Answers to: CPLEX: Strange behaviour with big M constraintshttp://www.or-exchange.com/questions/12988/cplex-strange-behaviour-with-big-m-constraints<p>Dear,
Would you please help me answer some questions regard to using big M constraints in cplex solver?
I have an optimization problem containing big M constraints, such as, a - b - M*c >= -M. The purpose of the constraint is c = 1 -> a>=b; I set M as MAX_INT.
I observed that with default integrality tolerance value (1e-5), cplex solver produces solution but violates the constraint above, for example, c=0.99... and a < b (instead of a >= b).
Then I reduce the integrality tolerance (tol) value from 1e-5 to 1e-15, I observed that with tol= 1e-7 cplex produces solution that satisfies all constraints, but with tol=1e-10 cplex produces solution that does not satisfies the constraint above. I do not understand the behaviour. Can you please help me explain that ?
Additionally, with tol= 1e-7 and tol = 1e-14 cplex produces solutions that satisfy all constraints, but the optimal values that cplex produces in these two cases are different. I though there is only one optimal solution, but here cplex produces different optimal points with different integrality tolerance values. Would you please help me explain that ?</p>
<p>Thank you so much.</p>enMon, 09 Nov 2015 09:59:52 -0500Comment by Paul Rubin on Paul Rubin's answerhttp://www.or-exchange.com/questions/12988/cplex-strange-behaviour-with-big-m-constraints#13004<p>The interactive optimizer is unsuitable for any sort of decomposition method, including Benders. You would have to use one of the programming APIs (or possibly OPL models and a script to let them interact). CPLEX ships with source code for a number of examples, and I believe there is at least one Benders example among them. A reference for combinatorial Benders cuts is "Combinatorial Benders' Cuts for Mixed-Integer Linear Programming" by Gianni Codato and Matteo Fischetti (Operations Research vol. 54, no. 4, 2006).</p>Paul RubinMon, 09 Nov 2015 09:59:52 -0500http://www.or-exchange.com/questions/12988/cplex-strange-behaviour-with-big-m-constraints#13004Comment by Nero on Paul Rubin's answerhttp://www.or-exchange.com/questions/12988/cplex-strange-behaviour-with-big-m-constraints#13003<p>For example, I have a conditional constraint: if c = 1 --> a >= b Using big M-constraint the constraint will be modelled as: a - b + (1-c)*M >=0. Can you please give me an example about using combinatorial benders cuts to model the problem (in interactive optimizer)?</p>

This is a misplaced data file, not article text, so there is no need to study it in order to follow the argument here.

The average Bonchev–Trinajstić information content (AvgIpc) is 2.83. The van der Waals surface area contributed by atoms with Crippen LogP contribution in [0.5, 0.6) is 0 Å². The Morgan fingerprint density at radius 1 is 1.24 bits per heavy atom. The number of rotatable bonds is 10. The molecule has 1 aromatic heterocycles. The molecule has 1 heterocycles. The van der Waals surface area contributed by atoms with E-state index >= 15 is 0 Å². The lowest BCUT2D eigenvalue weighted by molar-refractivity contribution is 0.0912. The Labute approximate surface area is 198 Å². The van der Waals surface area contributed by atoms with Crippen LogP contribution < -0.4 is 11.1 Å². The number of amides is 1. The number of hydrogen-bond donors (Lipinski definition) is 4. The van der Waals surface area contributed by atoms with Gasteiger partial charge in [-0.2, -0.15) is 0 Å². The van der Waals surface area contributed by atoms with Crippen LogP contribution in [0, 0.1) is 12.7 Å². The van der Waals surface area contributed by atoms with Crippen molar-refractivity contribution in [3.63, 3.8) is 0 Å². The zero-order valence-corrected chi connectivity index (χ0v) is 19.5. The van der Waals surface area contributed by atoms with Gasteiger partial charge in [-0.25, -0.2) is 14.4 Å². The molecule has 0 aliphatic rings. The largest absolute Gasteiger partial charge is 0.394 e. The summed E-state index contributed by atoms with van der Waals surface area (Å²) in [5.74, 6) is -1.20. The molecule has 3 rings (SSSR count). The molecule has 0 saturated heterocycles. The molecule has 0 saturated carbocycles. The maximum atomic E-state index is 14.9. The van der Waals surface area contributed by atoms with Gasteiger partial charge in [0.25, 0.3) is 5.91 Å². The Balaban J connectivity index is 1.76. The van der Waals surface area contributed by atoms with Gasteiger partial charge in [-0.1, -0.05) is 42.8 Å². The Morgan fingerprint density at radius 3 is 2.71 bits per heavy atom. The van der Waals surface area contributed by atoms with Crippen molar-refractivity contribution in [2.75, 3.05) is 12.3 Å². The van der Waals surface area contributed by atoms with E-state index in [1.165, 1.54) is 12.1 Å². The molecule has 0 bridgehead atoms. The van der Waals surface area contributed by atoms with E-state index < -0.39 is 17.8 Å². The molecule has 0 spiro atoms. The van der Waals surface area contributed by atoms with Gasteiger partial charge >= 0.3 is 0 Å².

<p>Thank you so much.</p>NeroMon, 09 Nov 2015 07:48:40 -0500http://www.or-exchange.com/questions/12988/cplex-strange-behaviour-with-big-m-constraints#13003Answer by Paul Rubinhttp://www.or-exchange.com/questions/12988/cplex-strange-behaviour-with-big-m-constraints/12995<p>Ehsan is correct that large values of M are a known source of numerical instability. Also, you may need to worry about more than just the integrality tolerance; the constraint tolerance will determine whether a value of \(a\) <em>slightly</em> less than \(b\) is accepted as feasible.</p>
<p>If you cannot find a reasonably small value of M that is valid, you might want to do a search for "combinatorial Benders cuts" -- Benders decomposition to eliminate the need for big M versions of logical implication constraints.</p>Paul RubinSat, 07 Nov 2015 17:31:28 -0500http://www.or-exchange.com/questions/12988/cplex-strange-behaviour-with-big-m-constraints/12995Answer by Ehsanhttp://www.or-exchange.com/questions/12988/cplex-strange-behaviour-with-big-m-constraints/12990<p>Choosing very large big-M values could cause numerical instability. You should try finding the smallest value for each big-M constraint that would ensure accepting all the feasible solutions and rejecting the infeasible ones. This could be done either based on a structural property of the problem data or trial and error.</p>EhsanMon, 02 Nov 2015 11:54:08 -0500http://www.or-exchange.com/questions/12988/cplex-strange-behaviour-with-big-m-constraints/12990